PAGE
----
Pfizer and BioNTech are beginning a large study of a candidate vaccine for Covid-19 with the goal of obtaining approvals, but it’s not the one for which results were released earlier this month.
The companies have always said they planned to choose from four different candidates, all of whom use a technology called messenger RNA to make a protein in SARS-CoV-2, the virus that causes Covid-19. The vaccine is designed to make the immune system recognize the protein and is expected to attack the virus.
On July 1, the companies announced results in a pre-print publication showing that a vaccine candidate, BNT162b1, elicited an immune response in patients. That vaccine encoded a key portion of the spike protein, which SARS-CoV-2 uses to enter cells. The vaccine being carried out, BNT162b2, encodes an optimized version of the entire spike protein, which should lead to “more consistent responses in various populations and in older adults,” Pfizer said in a statement.
Philip Dormitzer, Pfizer’s vice president in charge of vaccines, said the selected vaccine appears to elicit a stronger response, in part because it includes more of the spike protein. That could mean less variability in how people respond to the vaccine. It also seemed to cause fewer side effects. “It seemed a little softer,” Dormitzer said in an interview. “There were fewer reactions to immunization, and that was an important mark in his favor.”
It is unclear why this candidate vaccine would have milder side effects, but Pfizer scientists speculate that it is due to changes in messenger RNA that facilitate the production of mammalian cells. Whatever the reason, Dormitzer said, this is the candidate Pfizer is testing during the pandemic, although he cannot rule out that other variants may be withdrawn from the market in the future. “This is really the final choice,” he said.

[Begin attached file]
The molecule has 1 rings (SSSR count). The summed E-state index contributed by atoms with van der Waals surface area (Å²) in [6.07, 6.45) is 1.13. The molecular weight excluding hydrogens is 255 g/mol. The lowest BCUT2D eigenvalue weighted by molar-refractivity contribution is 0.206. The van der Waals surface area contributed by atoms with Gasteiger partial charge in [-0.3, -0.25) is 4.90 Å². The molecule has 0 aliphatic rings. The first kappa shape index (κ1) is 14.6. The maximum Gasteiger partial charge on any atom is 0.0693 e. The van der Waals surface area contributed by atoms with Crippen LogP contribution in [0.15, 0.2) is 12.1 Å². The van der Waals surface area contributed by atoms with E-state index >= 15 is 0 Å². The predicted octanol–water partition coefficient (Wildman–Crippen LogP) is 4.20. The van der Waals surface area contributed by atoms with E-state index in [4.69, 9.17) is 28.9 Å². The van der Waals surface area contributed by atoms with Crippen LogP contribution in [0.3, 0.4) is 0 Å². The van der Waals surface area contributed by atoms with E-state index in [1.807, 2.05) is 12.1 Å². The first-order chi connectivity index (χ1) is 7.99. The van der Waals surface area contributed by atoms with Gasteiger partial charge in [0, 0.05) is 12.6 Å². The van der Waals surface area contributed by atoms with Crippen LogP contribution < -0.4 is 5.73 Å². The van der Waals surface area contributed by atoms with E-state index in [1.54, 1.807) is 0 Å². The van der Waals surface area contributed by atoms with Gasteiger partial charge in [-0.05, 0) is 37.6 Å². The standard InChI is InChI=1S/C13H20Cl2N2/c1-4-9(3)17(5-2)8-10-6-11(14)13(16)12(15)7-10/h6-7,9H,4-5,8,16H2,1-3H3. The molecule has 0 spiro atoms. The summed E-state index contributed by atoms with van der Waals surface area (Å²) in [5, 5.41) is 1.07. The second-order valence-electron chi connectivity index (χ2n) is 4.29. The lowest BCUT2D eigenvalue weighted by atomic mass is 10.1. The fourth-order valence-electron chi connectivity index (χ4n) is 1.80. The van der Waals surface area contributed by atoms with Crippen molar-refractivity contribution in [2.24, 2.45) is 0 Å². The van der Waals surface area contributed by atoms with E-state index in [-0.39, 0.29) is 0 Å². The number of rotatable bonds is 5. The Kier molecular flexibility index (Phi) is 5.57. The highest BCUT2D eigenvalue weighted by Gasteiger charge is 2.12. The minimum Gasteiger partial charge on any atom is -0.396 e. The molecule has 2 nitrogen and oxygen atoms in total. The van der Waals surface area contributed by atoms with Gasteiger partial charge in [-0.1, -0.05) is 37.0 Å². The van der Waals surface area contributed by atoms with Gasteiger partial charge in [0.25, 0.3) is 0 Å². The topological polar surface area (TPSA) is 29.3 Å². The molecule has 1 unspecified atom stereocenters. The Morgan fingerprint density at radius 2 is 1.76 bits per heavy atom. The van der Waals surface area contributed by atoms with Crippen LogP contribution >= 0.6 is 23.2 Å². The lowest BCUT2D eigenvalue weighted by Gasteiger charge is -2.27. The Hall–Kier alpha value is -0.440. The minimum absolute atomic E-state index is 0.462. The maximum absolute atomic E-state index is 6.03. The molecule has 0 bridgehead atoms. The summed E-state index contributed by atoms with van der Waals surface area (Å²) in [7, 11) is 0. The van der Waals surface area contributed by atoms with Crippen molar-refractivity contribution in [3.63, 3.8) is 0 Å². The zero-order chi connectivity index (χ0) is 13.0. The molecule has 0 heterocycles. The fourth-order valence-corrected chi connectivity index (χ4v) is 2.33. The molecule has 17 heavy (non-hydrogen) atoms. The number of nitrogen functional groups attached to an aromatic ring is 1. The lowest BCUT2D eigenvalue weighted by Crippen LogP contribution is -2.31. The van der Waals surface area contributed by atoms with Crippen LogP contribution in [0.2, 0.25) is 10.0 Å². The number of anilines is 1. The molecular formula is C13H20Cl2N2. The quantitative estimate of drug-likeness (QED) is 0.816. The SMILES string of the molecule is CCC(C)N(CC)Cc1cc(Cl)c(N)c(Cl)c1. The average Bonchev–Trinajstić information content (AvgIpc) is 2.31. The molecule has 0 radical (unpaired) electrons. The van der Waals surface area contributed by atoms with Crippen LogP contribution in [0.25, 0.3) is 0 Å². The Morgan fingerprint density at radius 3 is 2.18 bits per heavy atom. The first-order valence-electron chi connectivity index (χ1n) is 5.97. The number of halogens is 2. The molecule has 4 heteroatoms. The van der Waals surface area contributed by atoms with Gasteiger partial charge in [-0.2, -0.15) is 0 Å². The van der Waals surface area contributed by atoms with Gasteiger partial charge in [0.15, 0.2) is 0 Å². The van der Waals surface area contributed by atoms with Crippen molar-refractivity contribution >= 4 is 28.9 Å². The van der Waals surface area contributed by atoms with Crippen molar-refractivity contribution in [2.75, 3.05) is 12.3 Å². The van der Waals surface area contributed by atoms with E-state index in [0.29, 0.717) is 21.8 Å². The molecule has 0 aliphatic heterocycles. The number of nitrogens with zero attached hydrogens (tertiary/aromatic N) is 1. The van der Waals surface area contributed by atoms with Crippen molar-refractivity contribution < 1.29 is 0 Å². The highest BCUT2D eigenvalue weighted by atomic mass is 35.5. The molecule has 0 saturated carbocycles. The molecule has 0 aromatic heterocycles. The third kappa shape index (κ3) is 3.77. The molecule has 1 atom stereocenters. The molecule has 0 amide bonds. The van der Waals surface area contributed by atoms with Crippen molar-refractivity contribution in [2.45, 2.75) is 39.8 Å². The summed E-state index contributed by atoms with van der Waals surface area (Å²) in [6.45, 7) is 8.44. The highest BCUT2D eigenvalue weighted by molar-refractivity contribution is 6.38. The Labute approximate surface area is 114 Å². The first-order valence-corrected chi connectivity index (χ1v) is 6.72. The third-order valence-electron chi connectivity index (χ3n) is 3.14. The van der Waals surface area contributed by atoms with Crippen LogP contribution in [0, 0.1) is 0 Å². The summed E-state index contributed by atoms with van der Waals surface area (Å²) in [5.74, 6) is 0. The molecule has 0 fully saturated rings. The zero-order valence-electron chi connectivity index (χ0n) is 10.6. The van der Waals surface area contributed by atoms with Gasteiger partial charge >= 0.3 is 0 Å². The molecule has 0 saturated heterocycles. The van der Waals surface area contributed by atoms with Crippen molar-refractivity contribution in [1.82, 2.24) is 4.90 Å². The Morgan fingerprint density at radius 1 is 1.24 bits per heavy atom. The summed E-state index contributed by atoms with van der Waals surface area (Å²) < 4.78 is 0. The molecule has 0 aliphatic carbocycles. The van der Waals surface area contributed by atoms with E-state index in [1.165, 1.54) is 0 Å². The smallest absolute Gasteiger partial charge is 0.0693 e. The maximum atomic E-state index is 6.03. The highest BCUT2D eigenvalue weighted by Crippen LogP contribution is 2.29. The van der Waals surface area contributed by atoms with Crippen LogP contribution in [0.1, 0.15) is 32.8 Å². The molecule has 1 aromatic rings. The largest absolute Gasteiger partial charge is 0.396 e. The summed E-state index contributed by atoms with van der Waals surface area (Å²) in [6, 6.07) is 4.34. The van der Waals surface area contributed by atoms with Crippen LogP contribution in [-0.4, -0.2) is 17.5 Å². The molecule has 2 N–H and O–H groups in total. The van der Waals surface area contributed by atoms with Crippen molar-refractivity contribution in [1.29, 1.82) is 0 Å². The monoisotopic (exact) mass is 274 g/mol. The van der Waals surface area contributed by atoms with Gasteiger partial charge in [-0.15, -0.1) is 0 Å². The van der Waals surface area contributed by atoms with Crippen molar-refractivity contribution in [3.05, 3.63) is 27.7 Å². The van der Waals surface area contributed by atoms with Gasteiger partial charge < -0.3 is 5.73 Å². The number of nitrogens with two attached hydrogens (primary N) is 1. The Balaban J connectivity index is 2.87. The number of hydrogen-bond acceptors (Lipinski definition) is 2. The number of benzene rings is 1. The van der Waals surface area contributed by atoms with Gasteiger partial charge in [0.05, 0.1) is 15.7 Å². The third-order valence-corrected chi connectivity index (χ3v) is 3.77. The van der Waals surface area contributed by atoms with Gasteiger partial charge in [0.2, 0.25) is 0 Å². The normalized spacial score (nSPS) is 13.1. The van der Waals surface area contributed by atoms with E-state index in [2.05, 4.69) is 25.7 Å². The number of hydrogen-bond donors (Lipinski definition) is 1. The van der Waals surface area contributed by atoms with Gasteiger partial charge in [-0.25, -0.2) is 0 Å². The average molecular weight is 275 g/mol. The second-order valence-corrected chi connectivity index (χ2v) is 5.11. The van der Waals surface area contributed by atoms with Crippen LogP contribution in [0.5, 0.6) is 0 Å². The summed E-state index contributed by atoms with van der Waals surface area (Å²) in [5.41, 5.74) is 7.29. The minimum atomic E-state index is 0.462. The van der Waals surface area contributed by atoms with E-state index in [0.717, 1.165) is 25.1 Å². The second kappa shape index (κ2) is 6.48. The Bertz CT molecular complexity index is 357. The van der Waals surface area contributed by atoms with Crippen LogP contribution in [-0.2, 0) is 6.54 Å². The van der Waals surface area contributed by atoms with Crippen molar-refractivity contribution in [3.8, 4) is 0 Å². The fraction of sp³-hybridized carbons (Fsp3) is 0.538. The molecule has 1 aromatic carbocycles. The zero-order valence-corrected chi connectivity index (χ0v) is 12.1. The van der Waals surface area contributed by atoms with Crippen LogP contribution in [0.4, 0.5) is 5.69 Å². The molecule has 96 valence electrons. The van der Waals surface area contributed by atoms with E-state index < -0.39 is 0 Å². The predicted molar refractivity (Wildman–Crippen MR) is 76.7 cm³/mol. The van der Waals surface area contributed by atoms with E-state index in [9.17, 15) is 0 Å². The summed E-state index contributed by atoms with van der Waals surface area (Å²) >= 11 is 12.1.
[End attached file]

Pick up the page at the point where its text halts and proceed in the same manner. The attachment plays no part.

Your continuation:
The study, which began today, will recruit about 30,000 healthy volunteers between 18 and 85, randomizing half to receive the vaccine and the rest to receive placebo. Pfizer will recruit from approximately 120 sites in countries around the world, including the US, Germany, and Brazil. The primary goal is to prevent patients from developing Covid-19, and secondary endpoints include preventing severe cases of the disease and protecting volunteers from asymptomatic infections.
The announcement came hours after Moderna began its own test of 30,000 participants. Like Pfizer and BioNTech, Moderna’s vaccine uses messenger RNA to force the body to produce spike proteins, leading to an immune response that will ideally protect Covid-19 subjects.
Pfizer and BioNTech said they are on track to request a regulatory review in early October, and that they plan to supply up to 100 million doses by the end of 2020 and 1.3 billion doses by the end of 2021.